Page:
In the US, uterine sarcoma is rare; 5058 cases of uterine sarcomas were estimated to occur in 2018. Uterine sarcomas account for about 3 to 7% of all uterine cancers (1 General reference Uterine sarcomas are a group of disparate, highly malignant cancers developing from the uterine corpus. Common manifestations include abnormal uterine bleeding and pelvic pain or mass. For suspected... read more ).
Risk factors for uterine sarcomas are
Prior pelvic radiation
Uterine sarcomas include
Leiomyosarcoma (the most common subtype [63%])
Endometrial stromal sarcoma (21%)
Undifferentiated uterine sarcoma
Rare uterine mesenchymal sarcoma subtypes include
Perivascular epithelioid cell tumor (PEComas)
Carcinosarcomas used to be categorized as sarcomas but are now considered and treated as high-grade epithelial tumors (carcinomas Endometrial Cancer Endometrial cancer is usually endometrioid adenocarcinoma. Typically, it manifests as postmenopausal uterine bleeding. Diagnosis is by biopsy. Staging is surgical. Treatment requires hysterectomy... read more ).
High-grade uterine sarcomas tend metastasize hematogenously, most often to the lungs; lymph node metastases are uncommon.
Symptoms and Signs of Uterine Sarcomas
Most sarcomas manifest as abnormal uterine bleeding and, less commonly, as pelvic pain, a feeling of fullness in the abdomen, a mass in the vagina, frequent urination, or a palpable pelvic mass.
Diagnosis of Uterine Sarcomas
Histology, most often after surgical removal
Symptoms suggesting uterine sarcoma usually prompt transvaginal ultrasonography and endometrial biopsy or dilation and curettage (D & C). However, these tests have limited sensitivity for sarcoma. Endometrial stromal sarcoma and uterine leiomyosarcoma are often incidentally diagnosed histologically after hysterectomy or myomectomy.
If cancer is identified preoperatively, CT or MRI is typically done. If uterine sarcoma is diagnosed after surgical removal, imaging is recommended, and surgical re-exploration can be considered to complete staging.
Screening for Lynch syndrome (hereditary nonpolyposis colorectal cancer) is not usually done when patients have uterine sarcoma because this genetic syndrome increases risk of endometrial carcinoma, not sarcoma.
Staging is done surgically (see tables FIGO Surgical Staging of Uterine Sarcoma: Leiomyosarcoma and Endometrial Stromal Sarcoma FIGO Surgical Staging of Uterine Sarcoma: Leiomyosarcoma and Endometrial Stromal Sarcoma and FIGO Surgical Staging of Uterine Sarcoma: Adenosarcoma FIGO Surgical Staging of Uterine Sarcoma: Adenosarcoma ).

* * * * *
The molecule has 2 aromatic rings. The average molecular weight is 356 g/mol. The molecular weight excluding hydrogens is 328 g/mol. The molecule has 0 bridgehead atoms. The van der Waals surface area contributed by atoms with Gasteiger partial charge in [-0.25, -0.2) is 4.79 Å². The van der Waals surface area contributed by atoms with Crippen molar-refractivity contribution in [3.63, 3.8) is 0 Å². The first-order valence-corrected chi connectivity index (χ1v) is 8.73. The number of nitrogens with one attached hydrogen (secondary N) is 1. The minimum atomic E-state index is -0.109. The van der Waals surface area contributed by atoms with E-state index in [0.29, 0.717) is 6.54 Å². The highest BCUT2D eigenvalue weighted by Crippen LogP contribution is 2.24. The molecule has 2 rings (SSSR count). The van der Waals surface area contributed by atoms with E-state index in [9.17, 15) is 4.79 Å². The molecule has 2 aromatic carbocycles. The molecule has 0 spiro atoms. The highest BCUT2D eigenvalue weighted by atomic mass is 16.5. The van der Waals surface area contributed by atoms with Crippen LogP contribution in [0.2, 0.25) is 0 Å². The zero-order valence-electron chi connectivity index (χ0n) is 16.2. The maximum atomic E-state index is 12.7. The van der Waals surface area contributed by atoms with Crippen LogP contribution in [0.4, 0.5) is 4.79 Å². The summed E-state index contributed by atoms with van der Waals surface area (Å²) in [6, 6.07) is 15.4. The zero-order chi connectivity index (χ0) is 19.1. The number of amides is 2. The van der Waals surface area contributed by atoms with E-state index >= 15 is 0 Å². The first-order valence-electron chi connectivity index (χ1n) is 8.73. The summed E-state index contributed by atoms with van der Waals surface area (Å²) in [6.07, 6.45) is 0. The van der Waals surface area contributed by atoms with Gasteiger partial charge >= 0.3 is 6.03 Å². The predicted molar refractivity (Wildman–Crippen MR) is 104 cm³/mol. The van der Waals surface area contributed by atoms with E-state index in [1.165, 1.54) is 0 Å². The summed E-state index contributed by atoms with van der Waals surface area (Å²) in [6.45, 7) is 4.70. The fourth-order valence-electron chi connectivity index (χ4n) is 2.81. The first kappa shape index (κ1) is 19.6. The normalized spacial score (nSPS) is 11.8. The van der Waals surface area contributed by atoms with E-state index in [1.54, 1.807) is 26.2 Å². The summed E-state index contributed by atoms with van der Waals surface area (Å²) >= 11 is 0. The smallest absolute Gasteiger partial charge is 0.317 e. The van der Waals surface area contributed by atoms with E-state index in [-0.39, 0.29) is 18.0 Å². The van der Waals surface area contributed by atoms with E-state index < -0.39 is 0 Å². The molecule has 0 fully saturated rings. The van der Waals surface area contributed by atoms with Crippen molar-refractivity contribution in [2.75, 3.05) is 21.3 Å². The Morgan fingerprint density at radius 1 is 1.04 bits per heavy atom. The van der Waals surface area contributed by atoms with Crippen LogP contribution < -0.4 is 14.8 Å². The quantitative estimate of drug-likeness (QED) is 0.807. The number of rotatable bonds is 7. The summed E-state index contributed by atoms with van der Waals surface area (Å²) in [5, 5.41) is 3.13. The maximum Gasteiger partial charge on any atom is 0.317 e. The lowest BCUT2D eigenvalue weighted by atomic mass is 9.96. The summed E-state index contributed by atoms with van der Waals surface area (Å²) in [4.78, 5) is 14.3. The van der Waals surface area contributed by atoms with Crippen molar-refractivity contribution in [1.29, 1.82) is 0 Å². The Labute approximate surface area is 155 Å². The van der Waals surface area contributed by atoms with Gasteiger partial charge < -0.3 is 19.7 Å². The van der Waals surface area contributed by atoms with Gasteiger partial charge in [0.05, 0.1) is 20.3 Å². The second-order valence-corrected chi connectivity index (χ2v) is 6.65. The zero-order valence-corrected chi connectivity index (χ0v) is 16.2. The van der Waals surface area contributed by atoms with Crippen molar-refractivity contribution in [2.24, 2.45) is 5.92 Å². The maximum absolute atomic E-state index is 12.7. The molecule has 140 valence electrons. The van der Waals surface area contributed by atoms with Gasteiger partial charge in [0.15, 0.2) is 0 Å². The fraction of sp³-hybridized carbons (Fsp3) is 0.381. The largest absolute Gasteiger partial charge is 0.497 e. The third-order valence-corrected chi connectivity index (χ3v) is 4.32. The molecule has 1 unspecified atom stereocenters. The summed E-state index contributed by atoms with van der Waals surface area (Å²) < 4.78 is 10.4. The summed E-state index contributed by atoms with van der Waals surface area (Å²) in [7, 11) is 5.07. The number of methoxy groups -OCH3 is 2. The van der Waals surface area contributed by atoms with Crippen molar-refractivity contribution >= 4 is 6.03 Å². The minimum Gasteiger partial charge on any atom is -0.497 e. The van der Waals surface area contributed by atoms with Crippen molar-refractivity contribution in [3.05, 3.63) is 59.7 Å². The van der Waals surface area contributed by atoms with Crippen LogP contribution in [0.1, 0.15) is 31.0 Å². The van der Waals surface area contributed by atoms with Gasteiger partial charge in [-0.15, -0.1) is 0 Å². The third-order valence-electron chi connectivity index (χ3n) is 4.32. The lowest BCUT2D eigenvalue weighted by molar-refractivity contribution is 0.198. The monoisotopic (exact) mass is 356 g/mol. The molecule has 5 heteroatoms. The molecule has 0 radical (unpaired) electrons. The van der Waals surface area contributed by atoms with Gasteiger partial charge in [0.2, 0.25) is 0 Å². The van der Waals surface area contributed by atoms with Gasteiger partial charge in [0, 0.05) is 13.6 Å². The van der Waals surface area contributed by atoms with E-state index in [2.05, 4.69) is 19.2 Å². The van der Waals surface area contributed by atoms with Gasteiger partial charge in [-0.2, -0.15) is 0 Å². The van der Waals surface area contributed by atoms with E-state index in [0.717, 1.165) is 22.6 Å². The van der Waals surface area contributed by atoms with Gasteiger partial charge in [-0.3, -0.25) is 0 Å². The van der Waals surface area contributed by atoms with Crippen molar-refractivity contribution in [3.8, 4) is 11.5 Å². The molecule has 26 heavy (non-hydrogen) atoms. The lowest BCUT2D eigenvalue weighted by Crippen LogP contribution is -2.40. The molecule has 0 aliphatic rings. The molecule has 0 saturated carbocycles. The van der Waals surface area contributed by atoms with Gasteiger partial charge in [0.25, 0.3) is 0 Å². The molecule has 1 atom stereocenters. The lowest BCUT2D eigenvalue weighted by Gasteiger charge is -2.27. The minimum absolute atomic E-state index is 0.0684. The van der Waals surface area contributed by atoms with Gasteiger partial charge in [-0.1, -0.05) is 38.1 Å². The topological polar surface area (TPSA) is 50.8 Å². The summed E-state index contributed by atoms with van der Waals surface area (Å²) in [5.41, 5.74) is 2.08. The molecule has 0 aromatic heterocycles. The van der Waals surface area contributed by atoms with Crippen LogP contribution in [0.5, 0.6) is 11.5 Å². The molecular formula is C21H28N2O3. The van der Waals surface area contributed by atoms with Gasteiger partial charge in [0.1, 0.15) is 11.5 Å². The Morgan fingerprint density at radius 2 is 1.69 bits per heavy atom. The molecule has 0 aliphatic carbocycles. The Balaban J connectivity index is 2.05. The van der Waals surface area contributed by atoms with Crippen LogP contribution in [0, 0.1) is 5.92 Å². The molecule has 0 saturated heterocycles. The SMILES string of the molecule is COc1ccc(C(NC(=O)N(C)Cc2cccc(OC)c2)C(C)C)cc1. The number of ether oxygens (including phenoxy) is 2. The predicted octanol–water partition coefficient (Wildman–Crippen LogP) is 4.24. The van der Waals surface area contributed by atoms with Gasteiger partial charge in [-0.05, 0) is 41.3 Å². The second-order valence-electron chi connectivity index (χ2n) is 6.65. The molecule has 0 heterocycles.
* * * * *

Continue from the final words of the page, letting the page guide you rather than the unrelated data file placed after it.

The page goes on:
Prognosis for Uterine Sarcomas
Prognosis for patients with uterine sarcomas is generally poorer than that with endometrial carcinoma of similar stage; survival is generally poor when the cancer has spread beyond the uterus.
In one study, 5-year survival rates were
Stage I: 51%
Stage II: 13%
Stage III: 10%
Stage IV: 3%
Most commonly, the cancer recurs locally, in the abdomen, or the lungs.
Treatment of Uterine Sarcomas
Total abdominal hysterectomy and bilateral salpingo-oophorectomy
Usually adjuvant pelvic radiation therapy
Chemotherapy for advanced or recurrent cancers
(See also National Comprehensive Cancer Network (NCCN): NCCN Clinical Practice Guidelines in Oncology: Uterine Sarcomas.)
Treatment of uterine sarcomas is total abdominal hysterectomy and bilateral salpingo-oophorectomy.
Uterine sarcomas should be removed en bloc; morcellation is contraindicated. If a specimen is fragmented during surgery, imaging is recommended to check for metastases, and re-exploration can be considered. Treatment with chemotherapy is also recommended.
The ovaries may be preserved in certain patients with early-stage uterine leiomyosarcoma if they wish to retain hormonal function. Additional surgical resection should be based on intraoperative findings.
Lymphadenectomy in patients with leiomyosarcoma or endometrial stromal sarcoma is not indicated because there is evidence that the risk of lymph node metastases is minimal (< 2%).
For inoperable sarcomas, pelvic radiation therapy with or without brachytherapy and/or systemic therapy is recommended.
Adjuvant radiation therapy is typically used and appears to delay local recurrence but does not improve overall survival rate.
Chemotherapy drugs are typically used when tumors are advanced or recur; drugs vary by tumor type.
Preferred regimens are
Docetaxel/gemcitabine (preferred for leiomyosarcoma)
Other recommended regimens include
Overall, response to chemotherapy is poor.
Endocrine therapy is used for patients with endometrial stromal sarcoma or hormone receptor–positive uterine leiomyosarcoma. Progestins are frequently effective. Endocrine therapy includes
GnRH (gonadotropin-releasing hormone) agonists
Uterine sarcomas are uncommon.
Symptoms include abnormal vaginal bleeding, a mass in the vagina, pelvic pain, a feeling of fullness in the abdomen, and frequent urination.
Prognosis is generally worse than that with endometrial carcinoma of similar stage.
Treat most patients with total abdominal hysterectomy, bilateral salpingo-oophorectomy, and adjuvant radiation.
Treat patients who have endometrial stroma sarcoma and hormone receptor–positive leiomyosarcomas with endocrine therapy.
Treat inoperable sarcomas with radiation therapy and/or chemotherapy.
The following is an English-language resource that may be useful. Please note that THE MANUAL is not responsible for the content of this resource.
National Cancer Institute: Uterine Cancer: This web site provides links to information about genetics and treatment of uterine sarcomas (a type of uterine cancer), as well as links to statistics and supportive and palliative care.
Drugs Mentioned In This Article
|Drug Name||Select Trade|
|Adriamycin, Adriamycin PFS, Adriamycin RDF, Rubex|
|Docefrez , Taxotere|
|Amen, Depo-Provera, Depo-subQ Provera 104, Provera|
|Megace, Megace ES|